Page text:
“There were no messages with the flowers,” The Daily Mail’s Liz Jones writes in her latest hacktastrophe, “Just one card… the person who left it hadn't even bothered to scrawl a message.”
The thoughtless, careless wanker. As opposed to dear old Liz, who devotes the full energy of her hollowed-out life-force to retracing Joanna Yeates' final hours in prose that makes Soham: The Musical seem like Primo Levi. Fleet Street watchers have long understood that Mail lifestyle columnist Liz vacillates erratically across the borders of mental illness, but her latest attempt to harpoon passing news stories into her solipsistic micro-world also makes you wonder how many layers of borderline mental illness this had to pass through before it was published. Surely section editor after deputy editor after sub editor had to pass their boggle-eyes across it before they signed it off?
Liz: Hey. You still looking for fresh angles on Joanna Yeates?
Editor: Sure am. Our readers just can't get enough of beautiful young women dying tragically.
Liz: OK. I've got this great idea.
Liz: Liz Jones visits all the places that Joanna Yeates went to on her final evening. She disparages the food selection in the Ram bar, and points out that there is a typo on the wine list, pining with full-throated humbug for Miss Yeates to have spent her final evening "somewhere lovelier". She reveals that the upmarket pizza that Joanna Yeates was captured on camera purchasing from Tescos shows that Yeates wanted "a lovely life, something above the ordinary," thus appealing to our aspirant young target market of mentally bomb-shelled Bridget Joneses.
After walking down the high street a bit thinking !!!MURDER!!! she returns to Yeates' apartment, and mourns the fact that, as a result of this crime, the vintage street lights may have to make way for more modern ones. Then, after revealing that she's got her own pet theory on the killer's intended route, Jones attempts to pay a 50p toll by using 30p and a button. Not only does she do something so manifestly idiotic, she is in such throes of self-justification that she feels that it is somehow society who is at fault here, not her.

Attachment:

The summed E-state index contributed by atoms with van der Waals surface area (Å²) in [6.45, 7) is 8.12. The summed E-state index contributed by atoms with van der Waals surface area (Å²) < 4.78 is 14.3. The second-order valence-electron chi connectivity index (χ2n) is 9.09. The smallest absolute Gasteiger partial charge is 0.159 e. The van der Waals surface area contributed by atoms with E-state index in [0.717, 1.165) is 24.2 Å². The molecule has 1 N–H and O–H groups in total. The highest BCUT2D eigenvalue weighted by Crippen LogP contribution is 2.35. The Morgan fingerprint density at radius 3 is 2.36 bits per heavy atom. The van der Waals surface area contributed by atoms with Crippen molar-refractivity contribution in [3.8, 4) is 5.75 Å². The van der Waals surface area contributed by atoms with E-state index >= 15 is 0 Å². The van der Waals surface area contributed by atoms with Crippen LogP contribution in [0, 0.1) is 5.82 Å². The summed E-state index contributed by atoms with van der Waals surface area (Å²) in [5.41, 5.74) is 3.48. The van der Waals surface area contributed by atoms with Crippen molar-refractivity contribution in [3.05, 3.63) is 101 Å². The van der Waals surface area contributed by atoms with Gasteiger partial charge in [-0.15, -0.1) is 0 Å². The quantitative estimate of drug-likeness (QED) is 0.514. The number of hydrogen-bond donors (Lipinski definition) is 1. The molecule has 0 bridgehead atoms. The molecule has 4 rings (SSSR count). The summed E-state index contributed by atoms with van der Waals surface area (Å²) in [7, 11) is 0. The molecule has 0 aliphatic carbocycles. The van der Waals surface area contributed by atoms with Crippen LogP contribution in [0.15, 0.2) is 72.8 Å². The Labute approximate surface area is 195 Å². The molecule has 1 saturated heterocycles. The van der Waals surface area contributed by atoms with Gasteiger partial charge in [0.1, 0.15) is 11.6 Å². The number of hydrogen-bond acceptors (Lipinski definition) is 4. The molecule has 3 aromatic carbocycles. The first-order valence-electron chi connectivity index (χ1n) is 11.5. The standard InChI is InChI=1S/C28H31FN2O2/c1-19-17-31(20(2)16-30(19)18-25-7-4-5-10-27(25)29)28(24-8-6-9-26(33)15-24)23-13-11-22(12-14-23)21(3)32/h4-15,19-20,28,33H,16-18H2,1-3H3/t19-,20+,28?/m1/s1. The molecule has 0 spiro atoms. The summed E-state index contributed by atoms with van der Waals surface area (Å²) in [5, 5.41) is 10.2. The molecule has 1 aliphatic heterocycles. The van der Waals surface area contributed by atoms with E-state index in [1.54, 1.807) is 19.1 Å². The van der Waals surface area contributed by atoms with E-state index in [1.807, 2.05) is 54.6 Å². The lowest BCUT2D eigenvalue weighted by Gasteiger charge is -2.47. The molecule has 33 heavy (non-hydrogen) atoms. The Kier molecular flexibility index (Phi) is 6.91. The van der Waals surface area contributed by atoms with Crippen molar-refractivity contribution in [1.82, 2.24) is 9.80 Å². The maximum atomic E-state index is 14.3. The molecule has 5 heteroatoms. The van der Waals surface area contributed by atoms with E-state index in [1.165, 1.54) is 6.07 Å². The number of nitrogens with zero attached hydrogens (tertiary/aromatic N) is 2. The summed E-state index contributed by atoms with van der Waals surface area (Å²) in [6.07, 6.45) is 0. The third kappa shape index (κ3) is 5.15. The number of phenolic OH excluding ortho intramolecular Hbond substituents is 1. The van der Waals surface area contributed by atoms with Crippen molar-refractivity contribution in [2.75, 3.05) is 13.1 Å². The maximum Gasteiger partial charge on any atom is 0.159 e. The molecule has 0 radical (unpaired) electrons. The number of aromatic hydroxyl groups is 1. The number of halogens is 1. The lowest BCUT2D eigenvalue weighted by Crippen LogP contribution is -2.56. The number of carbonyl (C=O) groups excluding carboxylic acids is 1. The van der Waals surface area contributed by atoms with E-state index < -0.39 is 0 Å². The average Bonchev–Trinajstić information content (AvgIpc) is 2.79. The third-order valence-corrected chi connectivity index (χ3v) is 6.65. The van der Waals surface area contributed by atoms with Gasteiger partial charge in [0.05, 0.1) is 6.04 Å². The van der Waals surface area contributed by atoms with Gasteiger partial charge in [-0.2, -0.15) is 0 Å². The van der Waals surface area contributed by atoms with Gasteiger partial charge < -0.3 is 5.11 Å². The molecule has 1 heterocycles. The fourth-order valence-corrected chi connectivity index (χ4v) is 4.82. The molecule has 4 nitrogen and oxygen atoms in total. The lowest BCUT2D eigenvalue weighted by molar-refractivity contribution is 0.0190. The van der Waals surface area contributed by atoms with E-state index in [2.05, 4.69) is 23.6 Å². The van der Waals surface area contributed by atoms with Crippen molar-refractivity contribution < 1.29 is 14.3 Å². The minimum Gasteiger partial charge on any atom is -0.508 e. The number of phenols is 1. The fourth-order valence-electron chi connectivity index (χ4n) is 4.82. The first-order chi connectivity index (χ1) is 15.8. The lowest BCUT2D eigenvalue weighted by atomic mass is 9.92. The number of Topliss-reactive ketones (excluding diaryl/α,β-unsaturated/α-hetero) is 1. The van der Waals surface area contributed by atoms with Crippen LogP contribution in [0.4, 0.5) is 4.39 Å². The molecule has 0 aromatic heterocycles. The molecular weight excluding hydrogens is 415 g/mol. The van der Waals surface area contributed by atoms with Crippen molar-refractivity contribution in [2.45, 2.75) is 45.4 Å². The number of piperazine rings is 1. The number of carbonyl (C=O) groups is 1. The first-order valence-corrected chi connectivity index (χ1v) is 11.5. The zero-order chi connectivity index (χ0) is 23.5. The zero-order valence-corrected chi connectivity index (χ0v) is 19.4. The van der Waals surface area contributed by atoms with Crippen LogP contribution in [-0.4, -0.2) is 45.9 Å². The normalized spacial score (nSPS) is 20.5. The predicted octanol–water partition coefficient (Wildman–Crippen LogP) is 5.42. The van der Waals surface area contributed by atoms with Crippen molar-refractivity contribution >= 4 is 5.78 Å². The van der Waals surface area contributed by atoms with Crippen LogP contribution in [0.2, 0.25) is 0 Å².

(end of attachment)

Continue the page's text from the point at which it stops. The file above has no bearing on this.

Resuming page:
Then a patently made-up bloke arrives at her car and rounds out her piece oh-so-neatly by apparently telling her "not all men are monsters" while paying the remainder of her toll for her. Remember – this is the toll that she couldn't pay because she'd got it into her head that you can use items of clothing as cash.
It’s really a piece with enormous dignity, that captures such tender insights as "Bristol is nothing if not upwardly mobile", and "I ask for a veggie burger and it comes without the burger".
Editor: Sounds great. I mean, what could possibly go wrong?
In the main, caring about the Daily Mail is a futile and puff-cheeked sport, but there are moments when the sheer deviation from anything anyone you'd meet in the street could ever in a million years consider doing snaps the whole thing back into focus. Why didn’t she ask any of these people roaming the streets of Bristol: “Do you think what I’m doing here has merit, or do you think I should be locked up?”
Russell Brand left a dirty message on one old man's phone. Liz Jones has just left a filthy stinking pile of humbug on an entire nation's doormats. Who's the greater menace? Read this line before you decide:
“Isn’t it interesting that you can snatch a young woman’s life away from her in the most violent, painful, frightening way possible, take away her future children, her future Christmases, take away everything she loves, and yet there are elaborate systems in place to ensure you do not cross a bridge for only 30 pence?"